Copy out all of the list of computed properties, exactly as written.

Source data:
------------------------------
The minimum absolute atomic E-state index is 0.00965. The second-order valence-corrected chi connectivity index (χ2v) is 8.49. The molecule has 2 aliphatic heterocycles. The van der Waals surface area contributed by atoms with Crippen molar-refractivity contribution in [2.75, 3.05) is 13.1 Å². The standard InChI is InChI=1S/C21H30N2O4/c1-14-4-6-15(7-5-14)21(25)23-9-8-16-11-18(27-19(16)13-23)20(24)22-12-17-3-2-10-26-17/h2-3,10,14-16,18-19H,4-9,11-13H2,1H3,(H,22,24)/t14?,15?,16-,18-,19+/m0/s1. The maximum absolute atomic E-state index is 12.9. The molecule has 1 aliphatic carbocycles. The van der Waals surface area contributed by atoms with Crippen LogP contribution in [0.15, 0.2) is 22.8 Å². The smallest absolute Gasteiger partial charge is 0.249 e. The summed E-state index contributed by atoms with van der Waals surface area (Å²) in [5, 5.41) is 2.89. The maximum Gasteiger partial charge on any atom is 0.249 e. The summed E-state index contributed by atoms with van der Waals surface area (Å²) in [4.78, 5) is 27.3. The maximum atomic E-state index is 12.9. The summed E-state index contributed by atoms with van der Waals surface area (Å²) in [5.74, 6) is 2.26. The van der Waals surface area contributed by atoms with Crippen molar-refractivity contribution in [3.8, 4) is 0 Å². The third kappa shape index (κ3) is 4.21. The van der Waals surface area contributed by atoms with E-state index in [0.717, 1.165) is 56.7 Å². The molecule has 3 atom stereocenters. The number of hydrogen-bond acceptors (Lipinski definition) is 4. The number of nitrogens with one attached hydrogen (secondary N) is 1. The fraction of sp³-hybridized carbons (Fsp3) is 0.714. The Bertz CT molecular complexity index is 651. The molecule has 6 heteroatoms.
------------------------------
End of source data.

The minimum absolute atomic E-state index is 0.00965. The second-order valence-corrected chi connectivity index (χ2v) is 8.49. The molecule has 2 aliphatic heterocycles. The van der Waals surface area contributed by atoms with Crippen molar-refractivity contribution in [2.75, 3.05) is 13.1 Å². The standard InChI is InChI=1S/C21H30N2O4/c1-14-4-6-15(7-5-14)21(25)23-9-8-16-11-18(27-19(16)13-23)20(24)22-12-17-3-2-10-26-17/h2-3,10,14-16,18-19H,4-9,11-13H2,1H3,(H,22,24)/t14?,15?,16-,18-,19+/m0/s1. The maximum absolute atomic E-state index is 12.9. The molecule has 1 aliphatic carbocycles. The van der Waals surface area contributed by atoms with Crippen LogP contribution in [0.15, 0.2) is 22.8 Å². The smallest absolute Gasteiger partial charge is 0.249 e. The summed E-state index contributed by atoms with van der Waals surface area (Å²) in [5, 5.41) is 2.89. The maximum Gasteiger partial charge on any atom is 0.249 e. The summed E-state index contributed by atoms with van der Waals surface area (Å²) in [4.78, 5) is 27.3. The maximum atomic E-state index is 12.9. The summed E-state index contributed by atoms with van der Waals surface area (Å²) in [5.74, 6) is 2.26. The van der Waals surface area contributed by atoms with Crippen molar-refractivity contribution in [3.8, 4) is 0 Å². The third kappa shape index (κ3) is 4.21. The van der Waals surface area contributed by atoms with E-state index in [0.717, 1.165) is 56.7 Å². The molecule has 3 atom stereocenters. The number of hydrogen-bond acceptors (Lipinski definition) is 4. The number of nitrogens with one attached hydrogen (secondary N) is 1. The fraction of sp³-hybridized carbons (Fsp3) is 0.714. The Bertz CT molecular complexity index is 651. The molecule has 6 heteroatoms.